Monday March 16, 2009
For by him [Jesus] all things were created: things in heaven and on earth, visible and invisible, whether thrones or powers or rulers or authorities; all things were created by him and for him. He is before all things, and in him all things hold together. Colossians 1:16-17.
The claims of this text are ultimate and necessary for faith. That the world as we know it was self-created by accident does not make common sense to the common man. That’s why nearly half of Americans continue to believe “Charles Darwin was wrong where it mattered most.” (National Geographic, Nov. 2004, p. 6.) Whatever the merits or demerits of evolution, this text maintains that Jesus, the incarnate Son of God was before all of it. And in the final analysis, if life is an accident, then life has no real meaning beyond daily mechanical animal survival.
The problems of life conceived by accident are many. Where did ethics come from? An innate knowledge of right and wrong is common only to humans; animals, beyond training, do not have it. Of greater mystery is why humans even conceptualize the idea of God; animals don’t. The search for God in some form is what most of history is about and the desire for spirituality of some sort is still alive and well in the new millennium—even in the “secular” west. Paul’s claims of the eternal nature of God, and his handiwork in creating and sustaining the universe, make the most sense to most people, even if they consider it irrelevant to life.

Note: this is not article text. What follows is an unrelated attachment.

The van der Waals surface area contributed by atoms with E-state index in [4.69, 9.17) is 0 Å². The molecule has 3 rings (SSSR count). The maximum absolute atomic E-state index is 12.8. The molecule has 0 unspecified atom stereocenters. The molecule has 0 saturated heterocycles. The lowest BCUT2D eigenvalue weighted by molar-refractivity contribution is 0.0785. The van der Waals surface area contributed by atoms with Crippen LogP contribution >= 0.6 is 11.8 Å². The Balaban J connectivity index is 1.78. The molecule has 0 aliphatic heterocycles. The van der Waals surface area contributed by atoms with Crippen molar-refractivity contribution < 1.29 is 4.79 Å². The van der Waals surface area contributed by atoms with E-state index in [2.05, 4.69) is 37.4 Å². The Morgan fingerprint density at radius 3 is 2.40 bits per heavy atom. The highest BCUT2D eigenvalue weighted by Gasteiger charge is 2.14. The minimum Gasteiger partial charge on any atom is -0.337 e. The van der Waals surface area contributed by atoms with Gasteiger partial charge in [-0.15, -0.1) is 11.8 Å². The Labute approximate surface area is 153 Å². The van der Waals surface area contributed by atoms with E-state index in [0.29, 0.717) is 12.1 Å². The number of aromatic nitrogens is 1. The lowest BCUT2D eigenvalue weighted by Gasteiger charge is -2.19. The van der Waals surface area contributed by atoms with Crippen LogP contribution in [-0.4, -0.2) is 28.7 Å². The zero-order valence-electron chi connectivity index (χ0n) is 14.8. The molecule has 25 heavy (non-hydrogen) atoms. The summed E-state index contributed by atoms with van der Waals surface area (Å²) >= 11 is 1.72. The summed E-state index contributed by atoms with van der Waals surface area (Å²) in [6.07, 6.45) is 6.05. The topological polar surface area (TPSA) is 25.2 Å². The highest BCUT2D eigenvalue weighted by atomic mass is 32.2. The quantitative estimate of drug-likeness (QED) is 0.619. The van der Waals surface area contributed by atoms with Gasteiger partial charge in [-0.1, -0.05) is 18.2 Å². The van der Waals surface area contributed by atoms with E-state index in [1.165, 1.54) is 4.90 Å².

But what we believe has consequences. The knowledge of right and wrong and a God who in the ultimate sense created us implies accountability for the life he gave us and freedom to live as we please. That is what makes God and death so frightening. The idea that there is no existence beyond the grave is a hope concocted to allay our fears, for our fear is that there might be!
But there is a further consequence. If, as I believe, Paul’s claims are true, then there is relief for our fears when we put our faith in that same God as our only and final hope. The God who might condemn is also the one who has the power and right to forgive. And Paul’s claim that Jesus Christ is the one who holds ultimate power means that no-one can gainsay or interfere with his desire to reconcile us to himself through his death: the sacrifice of God himself for us.
This belief in turn has a consequence for the way we live. Christ’s power to create and sustain means that his power to sustain individuals like us is also ultimate. Once we accept his claims and place ourselves in God’s mercy, nothing in life can harm us. As I face surgery in two week’s time, I can rest secure in the knowledge that he has ultimate control over my life—whatever the outcome. That gives my life ultimate meaning. I am not simply subject to the whims of an accidental universe.